Sports from the Vault: Who could ever forget Mayor Mallory's wild first pitch on Opening Day 2007?
...Or the look on Eric Davis' face
Ryan Clark | WCPO contributor
5:00 AM, Mar 28, 2017
12:44 PM, Mar 28, 2017
CINCINNATI -- "Juuuuussssst a bit outside!"
Bob Uecker uttered that famous phrase as broadcaster Harry Doyle in the movie "Major League" in 1989. But he could just as easily have been describing Cincinnati Mayor Mark Mallory's famous (infamous?) first-pitch throw at Reds Opening Day in 2007.
Are you already thinking about it? Is the memory stuck inside your head? It should be.
Because, as more than one news service has stated, on that day, the Cincinnati mayor threw the worst first-pitch in baseball history.
Let's take you back.
Mallory looked good at the start anyway, if a politician played baseball. He'd supposedly taken some time to practice and warm up. Clad in a black Reds jacket over his red tie, white shirt and slacks, he sported a black mitt on his left hand. His catcher, also dapper in a black suit with red pinstripes, was Reds legend Eric Davis. The photographers lined up to shoot and the fans seemed to actually be paying attention to the ceremonial pitch.
And they all got to witness greatness -- to a degree.
Mallory reared back and snapped a spinning screwball that traveled not toward Davis, but more than 20 feet away from home plate down the first base side.
Immediately, the Mayor shouted something as he watched the errant ball escape.
Everyone was stunned.
You could almost hear record-player needles screeching across vinyl.
It was that bad.
Stepping away from home plate, Eric Davis scrunched up his face, wincing painfully. The ball ended up bouncing off the foot of umpire Sam Holbrook, who then jokingly threw Mallory out of the game.
The game announcers did not spare him, either.
"That's one of the worst Opening Day pitches I've ever seen," said Chris Welsh, the Reds TV broadcaster. "As fine an athlete, and as much ground as he could cover as a defender with the Reds, (Davis) couldn't catch up with that one."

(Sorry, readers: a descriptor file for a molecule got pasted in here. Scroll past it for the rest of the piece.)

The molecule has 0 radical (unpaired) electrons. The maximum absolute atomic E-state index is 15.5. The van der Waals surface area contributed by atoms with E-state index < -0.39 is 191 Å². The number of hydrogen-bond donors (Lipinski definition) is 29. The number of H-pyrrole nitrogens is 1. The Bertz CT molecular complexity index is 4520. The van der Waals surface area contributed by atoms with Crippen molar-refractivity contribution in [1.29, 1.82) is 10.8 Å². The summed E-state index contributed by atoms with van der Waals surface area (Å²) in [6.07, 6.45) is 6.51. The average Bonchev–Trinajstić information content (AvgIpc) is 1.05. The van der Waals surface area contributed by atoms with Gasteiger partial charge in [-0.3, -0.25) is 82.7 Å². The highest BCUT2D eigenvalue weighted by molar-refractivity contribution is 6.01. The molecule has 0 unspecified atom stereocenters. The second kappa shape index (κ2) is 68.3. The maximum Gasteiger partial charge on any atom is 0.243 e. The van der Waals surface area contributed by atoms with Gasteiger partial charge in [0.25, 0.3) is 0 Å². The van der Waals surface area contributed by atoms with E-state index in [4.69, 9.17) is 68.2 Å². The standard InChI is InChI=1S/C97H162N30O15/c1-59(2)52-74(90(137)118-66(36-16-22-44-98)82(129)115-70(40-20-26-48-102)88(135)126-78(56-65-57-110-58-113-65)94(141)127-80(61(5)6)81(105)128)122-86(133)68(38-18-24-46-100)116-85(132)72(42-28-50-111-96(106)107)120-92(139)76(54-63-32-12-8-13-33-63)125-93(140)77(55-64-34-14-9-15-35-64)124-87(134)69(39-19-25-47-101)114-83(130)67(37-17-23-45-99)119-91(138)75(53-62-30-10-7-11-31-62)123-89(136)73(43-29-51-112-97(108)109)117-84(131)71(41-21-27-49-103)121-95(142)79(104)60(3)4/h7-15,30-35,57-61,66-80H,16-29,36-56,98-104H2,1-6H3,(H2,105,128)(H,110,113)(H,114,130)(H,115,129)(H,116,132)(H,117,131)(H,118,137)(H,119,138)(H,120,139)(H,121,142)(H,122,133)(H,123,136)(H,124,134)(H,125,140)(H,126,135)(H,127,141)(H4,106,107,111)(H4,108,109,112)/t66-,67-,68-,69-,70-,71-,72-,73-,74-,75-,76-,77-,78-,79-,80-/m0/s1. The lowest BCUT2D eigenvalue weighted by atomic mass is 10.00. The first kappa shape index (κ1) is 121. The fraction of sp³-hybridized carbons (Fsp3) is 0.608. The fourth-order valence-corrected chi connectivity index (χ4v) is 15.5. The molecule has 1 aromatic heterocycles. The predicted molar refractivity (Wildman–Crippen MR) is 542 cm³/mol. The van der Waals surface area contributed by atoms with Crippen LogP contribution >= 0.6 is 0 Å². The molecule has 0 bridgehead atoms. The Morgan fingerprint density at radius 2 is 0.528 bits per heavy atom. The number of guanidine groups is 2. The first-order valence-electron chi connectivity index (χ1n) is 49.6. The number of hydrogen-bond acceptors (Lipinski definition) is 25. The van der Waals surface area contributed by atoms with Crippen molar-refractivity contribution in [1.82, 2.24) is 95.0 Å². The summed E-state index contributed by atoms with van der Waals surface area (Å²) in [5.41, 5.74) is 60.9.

No. No, he could not.
Few remember that the Reds went on to beat the Cubs 5-1 behind seven strong innings of one-run baseball from Aaron Harang. Adam Dunn contributed two home runs to the cause.
Instead, Mallory became a nationwide punchline. From sea to shining sea, he was the talk of Opening Day. But even as the butt of the baseball joke, he handled it perfectly. He did not run from the attention; he embraced the attention.
Afterward, he had the perfect line for the Cincinnati Enquirer, when he said, "Eric Davis missed the sign. I called for a pitchout."
It built from there. Mallory's pitch -- and especially his reception to all the laughter – gained a life of its own. In his weekly meeting with the media, he presented a Letterman-esque Top Ten list of why his pitch didn't make it over the plate:
I have a shoulder injury from cracking the whip too hard on city council.
I got some last-minute tips from Lou Piniella.
I was protesting Ken Griffey's move to right field.
I didn't want to show up President Bush. He might put a wiretap on me.
I am saving my best stuff for the Bengals tryout.
First pitch? I thought I was throwing out the first bowling ball.
I grew up in the West End playing on concrete. Throwing on an actual field with grass and dirt threw me off.
Eric Davis' red shoes threw me off.
My best sport is putt-putt.
Eric Davis missed the sign. It was a pitch out.
Mallory was charming. He was self-deprecating and funny. His image soared. And he helped popularize the term, "You throw like a mayor."
Later that week he got a second chance when he was asked to be on ABC's "Jimmy Kimmel Live" late-night talk show.
Of course, that didn't work out, either. At least, not in a baseball sense.
Mallory's first throw again missed the target, instead sailing into the rows of people standing by to cheer him on -- but no worries, they all wore batting helmets for protection. Finally, actor Kurt Russell stepped in as catcher.
"Come on. Give me that again," Mallory said. He was then able to short-hop a throw over the plate on his "second, second chance," earning him a round of loud cheers. Mallory went on to make more appearances on Jimmy Kimmel's show and used his notoriety to tout Cincinnati's positives.
But until he left office in 2013, and even after, he was most known for his horrific pitch.
In 2015, the New York Daily News rated Mallory's pitch as the worst of all time, beating out throws made by (among others) a beauty queen, three female pop stars and a rapper.
TIME Magazine counted Mallory in its top 10 worst of all time, too, saying "Richard Nixon once said that a man unable to hold his own in a poker game was not fit to be president. The same could be said of politicians unable to hurl a Little League-caliber fastball."
Now, working as a senior vice president and national director of community economic development for an engineering services firm, Mallory is happy knowing he was able to use his notoriety to spread the good work of his town. He really did turn a negative into a positive.
"Who would have thought such a bad pitch could bring such good attention to the city of Cincinnati?" Mallory said afterward.